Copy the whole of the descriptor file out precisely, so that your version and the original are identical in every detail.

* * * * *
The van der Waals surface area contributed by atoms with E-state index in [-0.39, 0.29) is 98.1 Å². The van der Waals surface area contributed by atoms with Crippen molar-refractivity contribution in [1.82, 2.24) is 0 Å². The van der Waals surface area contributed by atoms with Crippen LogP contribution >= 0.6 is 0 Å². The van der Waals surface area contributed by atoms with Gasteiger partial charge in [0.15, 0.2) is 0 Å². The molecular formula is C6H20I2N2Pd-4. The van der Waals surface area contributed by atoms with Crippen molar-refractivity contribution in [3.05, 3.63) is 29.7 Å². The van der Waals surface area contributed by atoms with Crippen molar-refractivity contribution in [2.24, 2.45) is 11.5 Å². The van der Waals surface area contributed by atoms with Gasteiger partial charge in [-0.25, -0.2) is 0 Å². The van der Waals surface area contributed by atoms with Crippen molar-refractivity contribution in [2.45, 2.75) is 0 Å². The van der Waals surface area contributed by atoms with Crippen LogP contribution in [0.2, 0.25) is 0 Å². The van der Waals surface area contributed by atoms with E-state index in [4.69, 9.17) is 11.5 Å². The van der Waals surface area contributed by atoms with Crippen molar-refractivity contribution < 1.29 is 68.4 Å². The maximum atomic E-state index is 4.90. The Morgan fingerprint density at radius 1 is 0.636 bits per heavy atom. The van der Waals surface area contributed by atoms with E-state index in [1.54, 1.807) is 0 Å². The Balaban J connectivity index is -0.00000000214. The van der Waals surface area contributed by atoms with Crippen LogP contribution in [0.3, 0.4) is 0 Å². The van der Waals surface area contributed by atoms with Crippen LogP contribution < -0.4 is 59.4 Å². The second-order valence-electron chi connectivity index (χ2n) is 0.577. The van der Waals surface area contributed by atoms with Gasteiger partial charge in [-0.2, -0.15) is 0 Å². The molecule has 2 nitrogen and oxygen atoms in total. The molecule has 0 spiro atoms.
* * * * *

The van der Waals surface area contributed by atoms with E-state index in [-0.39, 0.29) is 98.1 Å². The van der Waals surface area contributed by atoms with Crippen molar-refractivity contribution in [1.82, 2.24) is 0 Å². The van der Waals surface area contributed by atoms with Crippen LogP contribution >= 0.6 is 0 Å². The van der Waals surface area contributed by atoms with Gasteiger partial charge in [0.15, 0.2) is 0 Å². The molecular formula is C6H20I2N2Pd-4. The van der Waals surface area contributed by atoms with Crippen molar-refractivity contribution in [3.05, 3.63) is 29.7 Å². The van der Waals surface area contributed by atoms with Crippen molar-refractivity contribution in [2.24, 2.45) is 11.5 Å². The van der Waals surface area contributed by atoms with Gasteiger partial charge in [-0.25, -0.2) is 0 Å². The van der Waals surface area contributed by atoms with Crippen molar-refractivity contribution in [2.45, 2.75) is 0 Å². The van der Waals surface area contributed by atoms with Crippen LogP contribution in [0.2, 0.25) is 0 Å². The van der Waals surface area contributed by atoms with E-state index in [4.69, 9.17) is 11.5 Å². The van der Waals surface area contributed by atoms with Crippen molar-refractivity contribution < 1.29 is 68.4 Å². The maximum atomic E-state index is 4.90. The Morgan fingerprint density at radius 1 is 0.636 bits per heavy atom. The van der Waals surface area contributed by atoms with E-state index in [1.54, 1.807) is 0 Å². The Balaban J connectivity index is -0.00000000214. The van der Waals surface area contributed by atoms with Crippen LogP contribution in [0.3, 0.4) is 0 Å². The van der Waals surface area contributed by atoms with Crippen LogP contribution < -0.4 is 59.4 Å². The second-order valence-electron chi connectivity index (χ2n) is 0.577. The van der Waals surface area contributed by atoms with Gasteiger partial charge in [-0.2, -0.15) is 0 Å². The molecule has 2 nitrogen and oxygen atoms in total. The molecule has 0 spiro atoms.